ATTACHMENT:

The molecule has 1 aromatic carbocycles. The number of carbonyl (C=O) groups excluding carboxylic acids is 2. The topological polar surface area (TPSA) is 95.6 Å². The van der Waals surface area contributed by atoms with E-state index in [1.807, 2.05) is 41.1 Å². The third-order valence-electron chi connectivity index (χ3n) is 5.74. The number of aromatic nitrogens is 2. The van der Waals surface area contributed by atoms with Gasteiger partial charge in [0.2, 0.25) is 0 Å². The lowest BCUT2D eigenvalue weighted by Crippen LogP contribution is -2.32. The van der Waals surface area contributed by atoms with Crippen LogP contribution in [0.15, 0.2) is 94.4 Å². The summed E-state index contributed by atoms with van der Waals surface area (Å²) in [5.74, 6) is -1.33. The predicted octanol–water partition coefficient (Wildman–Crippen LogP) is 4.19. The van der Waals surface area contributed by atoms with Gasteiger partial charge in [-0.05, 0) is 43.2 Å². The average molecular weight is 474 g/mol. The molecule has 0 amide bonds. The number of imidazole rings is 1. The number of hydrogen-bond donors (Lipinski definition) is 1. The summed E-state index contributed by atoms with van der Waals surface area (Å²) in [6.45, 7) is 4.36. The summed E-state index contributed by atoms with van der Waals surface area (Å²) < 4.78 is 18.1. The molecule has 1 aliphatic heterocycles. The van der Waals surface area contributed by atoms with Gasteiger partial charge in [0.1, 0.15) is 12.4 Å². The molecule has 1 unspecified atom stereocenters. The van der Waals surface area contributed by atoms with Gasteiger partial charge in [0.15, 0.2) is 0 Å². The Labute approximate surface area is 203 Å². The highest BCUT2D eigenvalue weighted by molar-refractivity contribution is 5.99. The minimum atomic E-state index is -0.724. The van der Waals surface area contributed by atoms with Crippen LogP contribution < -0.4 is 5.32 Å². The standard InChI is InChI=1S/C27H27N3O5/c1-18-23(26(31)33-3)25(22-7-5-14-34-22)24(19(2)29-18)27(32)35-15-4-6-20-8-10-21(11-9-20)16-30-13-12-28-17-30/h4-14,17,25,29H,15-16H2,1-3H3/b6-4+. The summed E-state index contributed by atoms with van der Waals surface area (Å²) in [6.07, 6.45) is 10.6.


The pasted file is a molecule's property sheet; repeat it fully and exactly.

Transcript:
The molecule has 1 aromatic carbocycles. The number of carbonyl (C=O) groups excluding carboxylic acids is 2. The topological polar surface area (TPSA) is 95.6 Å². The van der Waals surface area contributed by atoms with E-state index in [1.807, 2.05) is 41.1 Å². The third-order valence-electron chi connectivity index (χ3n) is 5.74. The number of aromatic nitrogens is 2. The van der Waals surface area contributed by atoms with Gasteiger partial charge in [0.2, 0.25) is 0 Å². The lowest BCUT2D eigenvalue weighted by Crippen LogP contribution is -2.32. The van der Waals surface area contributed by atoms with Crippen LogP contribution in [0.15, 0.2) is 94.4 Å². The summed E-state index contributed by atoms with van der Waals surface area (Å²) in [5.74, 6) is -1.33. The predicted octanol–water partition coefficient (Wildman–Crippen LogP) is 4.19. The van der Waals surface area contributed by atoms with Gasteiger partial charge in [-0.05, 0) is 43.2 Å². The average molecular weight is 474 g/mol. The molecule has 0 amide bonds. The number of imidazole rings is 1. The number of hydrogen-bond donors (Lipinski definition) is 1. The summed E-state index contributed by atoms with van der Waals surface area (Å²) in [6.45, 7) is 4.36. The summed E-state index contributed by atoms with van der Waals surface area (Å²) < 4.78 is 18.1. The molecule has 1 aliphatic heterocycles. The van der Waals surface area contributed by atoms with Gasteiger partial charge in [0.1, 0.15) is 12.4 Å². The molecule has 1 unspecified atom stereocenters. The van der Waals surface area contributed by atoms with Gasteiger partial charge in [0.15, 0.2) is 0 Å². The Labute approximate surface area is 203 Å². The highest BCUT2D eigenvalue weighted by molar-refractivity contribution is 5.99. The minimum atomic E-state index is -0.724. The van der Waals surface area contributed by atoms with Crippen LogP contribution < -0.4 is 5.32 Å². The standard InChI is InChI=1S/C27H27N3O5/c1-18-23(26(31)33-3)25(22-7-5-14-34-22)24(19(2)29-18)27(32)35-15-4-6-20-8-10-21(11-9-20)16-30-13-12-28-17-30/h4-14,17,25,29H,15-16H2,1-3H3/b6-4+. The summed E-state index contributed by atoms with van der Waals surface area (Å²) in [6.07, 6.45) is 10.6.